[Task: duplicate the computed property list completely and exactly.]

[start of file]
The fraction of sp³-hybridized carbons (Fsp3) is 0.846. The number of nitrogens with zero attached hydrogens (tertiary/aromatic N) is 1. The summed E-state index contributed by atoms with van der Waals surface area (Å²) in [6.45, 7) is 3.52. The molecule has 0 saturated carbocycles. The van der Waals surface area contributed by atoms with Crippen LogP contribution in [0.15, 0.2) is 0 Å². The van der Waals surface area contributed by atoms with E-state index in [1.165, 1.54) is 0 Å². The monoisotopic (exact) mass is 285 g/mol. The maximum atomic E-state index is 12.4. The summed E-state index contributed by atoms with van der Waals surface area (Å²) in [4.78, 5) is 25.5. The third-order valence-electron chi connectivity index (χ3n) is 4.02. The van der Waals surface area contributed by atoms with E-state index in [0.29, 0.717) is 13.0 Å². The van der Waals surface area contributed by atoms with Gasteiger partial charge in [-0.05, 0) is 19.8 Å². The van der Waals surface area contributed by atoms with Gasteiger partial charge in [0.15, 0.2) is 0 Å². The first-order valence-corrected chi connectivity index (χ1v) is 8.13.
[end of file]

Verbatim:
The fraction of sp³-hybridized carbons (Fsp3) is 0.846. The number of nitrogens with zero attached hydrogens (tertiary/aromatic N) is 1. The summed E-state index contributed by atoms with van der Waals surface area (Å²) in [6.45, 7) is 3.52. The molecule has 0 saturated carbocycles. The van der Waals surface area contributed by atoms with Crippen LogP contribution in [0.15, 0.2) is 0 Å². The van der Waals surface area contributed by atoms with E-state index in [1.165, 1.54) is 0 Å². The monoisotopic (exact) mass is 285 g/mol. The maximum atomic E-state index is 12.4. The summed E-state index contributed by atoms with van der Waals surface area (Å²) in [4.78, 5) is 25.5. The third-order valence-electron chi connectivity index (χ3n) is 4.02. The van der Waals surface area contributed by atoms with E-state index in [0.29, 0.717) is 13.0 Å². The van der Waals surface area contributed by atoms with Gasteiger partial charge in [-0.05, 0) is 19.8 Å². The van der Waals surface area contributed by atoms with Gasteiger partial charge in [0.15, 0.2) is 0 Å². The first-order valence-corrected chi connectivity index (χ1v) is 8.13.